Systematic Review

The Association Between Mental Disorders and Postoperative Outcomes of Scoliosis Surgery: A Systematic Review and Meta-analysis


Department of Orthopedic, Wenzhou Central Hospital, Wenzhou, China

Alpha Psychiatry 2024; 25: 142-149
DOI: 10.5152/alphapsychiatry.2024.231431
Read: 2120 Downloads: 2256 Published: 29 April 2024

Background: Mental disorders may adversely impact postoperative recovery in scoliosis surgery. However, study findings have been inconsistent and a systematic synthesis is lacking.

Methods: We searched PubMed, Embase, PsycINFO, and Cochrane Library for studies examining associations between preoperative mental disorders, assessed by various scales, such as the Patient Health Questionnaire (PHQ), the Modified Somatic Perception Questionnaire (MSPQ), and the State-Trait Anxiety Inventory (STAI), and postoperative outcomes, such as pain, disability, quality of life, and satisfaction, in scoliosis surgery. Random-effects meta-analyses pooled standardized mean differences (SMDs) in postoperative outcomes between patients with and without mental disorders. Results: Twelve observational studies were included for the systematic review, and 5 studies were included in the meta-analysis. The meta-analysis demonstrated significantly worse postoperative outcomes in patients with mental disorders compared to those without (SMD −1.96, 95% confidence interval [CI] −3.08 to −0.84, P < 0.001). Significant heterogeneity was present (I 2 = 76%). Review of included studies found mental disorders linked to higher preoperative pain/disability and lower quality of life/satisfaction, as well as worse postoperative scores on these outcomes. Moderating factors identified included mental disorder severity, treatment specifics, and patient demographics.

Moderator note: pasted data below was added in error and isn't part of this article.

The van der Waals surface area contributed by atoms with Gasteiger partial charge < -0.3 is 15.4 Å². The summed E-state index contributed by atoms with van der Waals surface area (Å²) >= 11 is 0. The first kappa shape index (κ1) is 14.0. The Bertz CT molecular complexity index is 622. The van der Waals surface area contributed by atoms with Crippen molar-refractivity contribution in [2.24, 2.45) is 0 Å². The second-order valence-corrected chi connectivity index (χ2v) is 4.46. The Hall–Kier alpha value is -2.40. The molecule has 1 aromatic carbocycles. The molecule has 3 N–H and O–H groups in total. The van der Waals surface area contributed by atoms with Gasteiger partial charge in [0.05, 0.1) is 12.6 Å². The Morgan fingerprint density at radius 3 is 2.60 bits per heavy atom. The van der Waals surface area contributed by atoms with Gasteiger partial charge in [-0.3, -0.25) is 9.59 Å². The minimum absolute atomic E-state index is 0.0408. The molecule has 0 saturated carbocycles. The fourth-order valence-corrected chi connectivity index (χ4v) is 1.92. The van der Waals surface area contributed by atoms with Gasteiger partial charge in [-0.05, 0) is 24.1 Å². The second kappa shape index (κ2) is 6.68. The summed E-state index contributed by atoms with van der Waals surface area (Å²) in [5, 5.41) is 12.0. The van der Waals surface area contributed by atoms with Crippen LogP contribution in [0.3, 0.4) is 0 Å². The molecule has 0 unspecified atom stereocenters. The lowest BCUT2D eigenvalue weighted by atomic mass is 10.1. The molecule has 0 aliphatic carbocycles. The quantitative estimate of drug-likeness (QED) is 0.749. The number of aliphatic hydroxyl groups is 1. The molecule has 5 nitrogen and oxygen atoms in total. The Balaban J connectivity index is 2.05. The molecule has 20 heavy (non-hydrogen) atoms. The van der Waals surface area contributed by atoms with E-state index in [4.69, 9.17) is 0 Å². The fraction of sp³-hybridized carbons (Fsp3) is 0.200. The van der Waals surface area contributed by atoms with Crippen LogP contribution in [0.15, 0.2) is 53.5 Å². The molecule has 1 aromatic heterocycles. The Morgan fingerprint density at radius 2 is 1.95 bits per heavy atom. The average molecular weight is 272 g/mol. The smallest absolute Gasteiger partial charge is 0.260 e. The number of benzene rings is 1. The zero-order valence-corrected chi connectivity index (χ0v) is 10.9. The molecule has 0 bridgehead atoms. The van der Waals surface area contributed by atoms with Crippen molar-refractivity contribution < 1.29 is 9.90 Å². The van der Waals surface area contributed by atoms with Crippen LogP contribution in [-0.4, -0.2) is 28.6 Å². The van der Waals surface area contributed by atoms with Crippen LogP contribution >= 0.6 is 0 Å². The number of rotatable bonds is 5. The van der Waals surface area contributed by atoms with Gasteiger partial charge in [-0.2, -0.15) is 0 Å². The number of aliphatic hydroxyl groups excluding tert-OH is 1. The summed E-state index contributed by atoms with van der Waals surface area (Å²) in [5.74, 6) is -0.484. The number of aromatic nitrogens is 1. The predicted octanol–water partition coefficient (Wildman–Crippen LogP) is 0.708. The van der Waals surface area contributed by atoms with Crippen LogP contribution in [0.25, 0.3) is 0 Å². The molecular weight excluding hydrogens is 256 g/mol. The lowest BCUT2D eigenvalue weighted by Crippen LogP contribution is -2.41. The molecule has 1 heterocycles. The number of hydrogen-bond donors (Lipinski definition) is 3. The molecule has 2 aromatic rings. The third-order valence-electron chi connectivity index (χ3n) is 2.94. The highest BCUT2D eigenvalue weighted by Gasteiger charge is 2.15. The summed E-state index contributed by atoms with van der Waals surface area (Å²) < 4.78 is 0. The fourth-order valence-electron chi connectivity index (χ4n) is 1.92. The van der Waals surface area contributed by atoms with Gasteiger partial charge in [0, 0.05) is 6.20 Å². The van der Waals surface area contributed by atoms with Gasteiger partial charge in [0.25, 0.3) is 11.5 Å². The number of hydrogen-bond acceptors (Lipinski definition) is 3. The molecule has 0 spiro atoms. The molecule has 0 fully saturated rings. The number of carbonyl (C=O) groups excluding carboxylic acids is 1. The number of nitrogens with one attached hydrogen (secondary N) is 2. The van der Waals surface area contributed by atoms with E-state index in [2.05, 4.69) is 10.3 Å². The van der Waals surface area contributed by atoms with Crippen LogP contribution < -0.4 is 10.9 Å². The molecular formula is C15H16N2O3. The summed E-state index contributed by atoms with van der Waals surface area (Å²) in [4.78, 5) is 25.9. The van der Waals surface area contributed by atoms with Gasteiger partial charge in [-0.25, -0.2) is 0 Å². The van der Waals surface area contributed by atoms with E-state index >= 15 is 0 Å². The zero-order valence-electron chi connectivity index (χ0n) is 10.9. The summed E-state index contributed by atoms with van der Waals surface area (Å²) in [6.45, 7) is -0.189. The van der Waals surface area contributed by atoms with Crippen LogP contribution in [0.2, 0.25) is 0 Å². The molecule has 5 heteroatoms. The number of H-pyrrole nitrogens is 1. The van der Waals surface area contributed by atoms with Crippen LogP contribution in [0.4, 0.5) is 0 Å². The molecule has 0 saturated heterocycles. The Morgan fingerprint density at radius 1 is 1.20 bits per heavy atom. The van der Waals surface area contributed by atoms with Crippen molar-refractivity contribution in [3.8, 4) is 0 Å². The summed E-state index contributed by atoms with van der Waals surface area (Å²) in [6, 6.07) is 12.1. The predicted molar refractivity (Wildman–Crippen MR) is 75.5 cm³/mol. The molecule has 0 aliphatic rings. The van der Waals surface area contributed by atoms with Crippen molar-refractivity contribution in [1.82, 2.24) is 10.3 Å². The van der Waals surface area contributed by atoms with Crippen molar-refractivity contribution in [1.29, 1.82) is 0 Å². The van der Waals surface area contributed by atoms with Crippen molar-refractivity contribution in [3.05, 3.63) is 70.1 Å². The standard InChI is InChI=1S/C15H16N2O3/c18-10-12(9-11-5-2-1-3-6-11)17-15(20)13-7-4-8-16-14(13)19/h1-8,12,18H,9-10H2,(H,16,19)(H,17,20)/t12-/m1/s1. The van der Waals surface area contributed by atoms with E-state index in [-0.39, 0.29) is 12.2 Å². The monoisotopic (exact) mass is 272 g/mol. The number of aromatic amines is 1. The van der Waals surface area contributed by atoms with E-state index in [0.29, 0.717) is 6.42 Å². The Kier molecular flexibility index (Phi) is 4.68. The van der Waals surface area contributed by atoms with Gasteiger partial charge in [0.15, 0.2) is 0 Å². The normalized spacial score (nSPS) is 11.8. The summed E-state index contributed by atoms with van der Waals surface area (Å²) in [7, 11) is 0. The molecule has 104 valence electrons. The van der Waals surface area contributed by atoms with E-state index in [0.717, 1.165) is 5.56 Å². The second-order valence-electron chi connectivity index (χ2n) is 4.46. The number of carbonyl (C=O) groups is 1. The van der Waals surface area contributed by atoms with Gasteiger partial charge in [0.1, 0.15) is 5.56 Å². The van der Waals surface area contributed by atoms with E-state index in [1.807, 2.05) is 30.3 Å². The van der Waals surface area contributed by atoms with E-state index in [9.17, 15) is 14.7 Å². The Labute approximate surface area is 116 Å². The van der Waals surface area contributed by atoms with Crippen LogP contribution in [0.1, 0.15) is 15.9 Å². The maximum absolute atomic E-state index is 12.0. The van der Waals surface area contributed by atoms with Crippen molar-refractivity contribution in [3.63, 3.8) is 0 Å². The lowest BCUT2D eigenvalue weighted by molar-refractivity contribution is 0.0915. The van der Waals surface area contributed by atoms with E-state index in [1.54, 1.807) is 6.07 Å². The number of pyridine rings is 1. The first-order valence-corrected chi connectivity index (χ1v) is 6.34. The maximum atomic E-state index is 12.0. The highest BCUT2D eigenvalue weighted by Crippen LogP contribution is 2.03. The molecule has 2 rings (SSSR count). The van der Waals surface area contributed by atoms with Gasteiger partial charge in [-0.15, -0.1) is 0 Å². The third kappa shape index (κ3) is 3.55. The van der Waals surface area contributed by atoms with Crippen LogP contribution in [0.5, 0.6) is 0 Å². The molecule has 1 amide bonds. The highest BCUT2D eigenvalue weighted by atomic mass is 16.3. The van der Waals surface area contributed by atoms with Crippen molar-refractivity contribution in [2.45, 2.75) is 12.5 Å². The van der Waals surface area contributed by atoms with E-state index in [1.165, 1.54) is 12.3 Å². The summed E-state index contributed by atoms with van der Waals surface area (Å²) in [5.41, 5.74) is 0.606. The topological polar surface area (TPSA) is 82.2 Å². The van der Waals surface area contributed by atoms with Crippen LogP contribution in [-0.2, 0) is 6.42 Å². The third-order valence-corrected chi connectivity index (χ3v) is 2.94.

Conclusion: Preoperative mental disorders, especially depression and anxiety, are associated with significantly worse postoperative pain, disability, quality of life, and satisfaction in scoliosis surgery. This association may be mediated by psychological factors, such as catastrophizing, self-criticism, and kinesiophobia, and biological factors, such as inflammation, neuroendocrine changes, and central sensitization. Routine psychological screening and interventions for high-risk patients may improve postoperative outcomes but not necessarily surgical effectiveness. Further research is warranted to confirm these findings and elucidate optimal treatment approaches.

Cite this article as: Ye L, Lin S, Lv Y, Ge C, Chen X. The association between mental disorders and postoperative outcomes of scoliosis surgery: A systematic review and meta-analysis. Alpha Psychiatry. 2024;25(2):142-149.

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